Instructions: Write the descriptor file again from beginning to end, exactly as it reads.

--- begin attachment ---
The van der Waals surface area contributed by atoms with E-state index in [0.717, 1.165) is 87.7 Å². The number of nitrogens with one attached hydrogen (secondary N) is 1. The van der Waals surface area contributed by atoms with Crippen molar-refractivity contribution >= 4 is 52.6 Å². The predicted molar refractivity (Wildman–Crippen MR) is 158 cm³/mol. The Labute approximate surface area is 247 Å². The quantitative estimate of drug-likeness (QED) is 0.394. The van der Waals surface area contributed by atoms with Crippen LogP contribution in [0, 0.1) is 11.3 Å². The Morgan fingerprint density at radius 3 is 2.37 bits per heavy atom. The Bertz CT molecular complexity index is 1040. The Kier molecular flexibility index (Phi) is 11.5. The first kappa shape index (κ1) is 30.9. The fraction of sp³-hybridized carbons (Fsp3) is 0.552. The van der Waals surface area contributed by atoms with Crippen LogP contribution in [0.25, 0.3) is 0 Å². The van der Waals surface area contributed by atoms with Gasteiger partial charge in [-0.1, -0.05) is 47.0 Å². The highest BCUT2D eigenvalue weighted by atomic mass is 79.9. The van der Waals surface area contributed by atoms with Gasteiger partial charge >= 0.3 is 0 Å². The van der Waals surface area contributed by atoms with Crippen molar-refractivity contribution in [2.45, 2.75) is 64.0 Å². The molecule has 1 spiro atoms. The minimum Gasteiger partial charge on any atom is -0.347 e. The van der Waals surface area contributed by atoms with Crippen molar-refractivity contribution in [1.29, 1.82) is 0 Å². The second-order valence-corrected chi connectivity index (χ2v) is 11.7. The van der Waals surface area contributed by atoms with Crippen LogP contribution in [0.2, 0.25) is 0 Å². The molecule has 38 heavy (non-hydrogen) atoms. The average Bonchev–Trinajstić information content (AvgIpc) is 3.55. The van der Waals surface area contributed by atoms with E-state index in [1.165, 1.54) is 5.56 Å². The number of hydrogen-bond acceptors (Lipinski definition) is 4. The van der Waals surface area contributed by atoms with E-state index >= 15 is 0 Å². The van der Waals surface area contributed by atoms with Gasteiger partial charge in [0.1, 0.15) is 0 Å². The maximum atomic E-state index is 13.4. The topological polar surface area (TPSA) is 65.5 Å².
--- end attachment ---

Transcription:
The van der Waals surface area contributed by atoms with E-state index in [0.717, 1.165) is 87.7 Å². The number of nitrogens with one attached hydrogen (secondary N) is 1. The van der Waals surface area contributed by atoms with Crippen molar-refractivity contribution >= 4 is 52.6 Å². The predicted molar refractivity (Wildman–Crippen MR) is 158 cm³/mol. The Labute approximate surface area is 247 Å². The quantitative estimate of drug-likeness (QED) is 0.394. The van der Waals surface area contributed by atoms with Crippen LogP contribution in [0, 0.1) is 11.3 Å². The Morgan fingerprint density at radius 3 is 2.37 bits per heavy atom. The Bertz CT molecular complexity index is 1040. The Kier molecular flexibility index (Phi) is 11.5. The first kappa shape index (κ1) is 30.9. The fraction of sp³-hybridized carbons (Fsp3) is 0.552. The van der Waals surface area contributed by atoms with Crippen LogP contribution in [0.25, 0.3) is 0 Å². The van der Waals surface area contributed by atoms with Gasteiger partial charge in [-0.1, -0.05) is 47.0 Å². The highest BCUT2D eigenvalue weighted by atomic mass is 79.9. The van der Waals surface area contributed by atoms with Gasteiger partial charge >= 0.3 is 0 Å². The van der Waals surface area contributed by atoms with Crippen molar-refractivity contribution in [2.45, 2.75) is 64.0 Å². The molecule has 1 spiro atoms. The minimum Gasteiger partial charge on any atom is -0.347 e. The van der Waals surface area contributed by atoms with Crippen molar-refractivity contribution in [1.29, 1.82) is 0 Å². The second-order valence-corrected chi connectivity index (χ2v) is 11.7. The van der Waals surface area contributed by atoms with Crippen LogP contribution in [0.2, 0.25) is 0 Å². The molecule has 38 heavy (non-hydrogen) atoms. The average Bonchev–Trinajstić information content (AvgIpc) is 3.55. The van der Waals surface area contributed by atoms with E-state index in [1.165, 1.54) is 5.56 Å². The number of hydrogen-bond acceptors (Lipinski definition) is 4. The van der Waals surface area contributed by atoms with E-state index >= 15 is 0 Å². The van der Waals surface area contributed by atoms with Gasteiger partial charge in [0.1, 0.15) is 0 Å². The maximum atomic E-state index is 13.4. The topological polar surface area (TPSA) is 65.5 Å².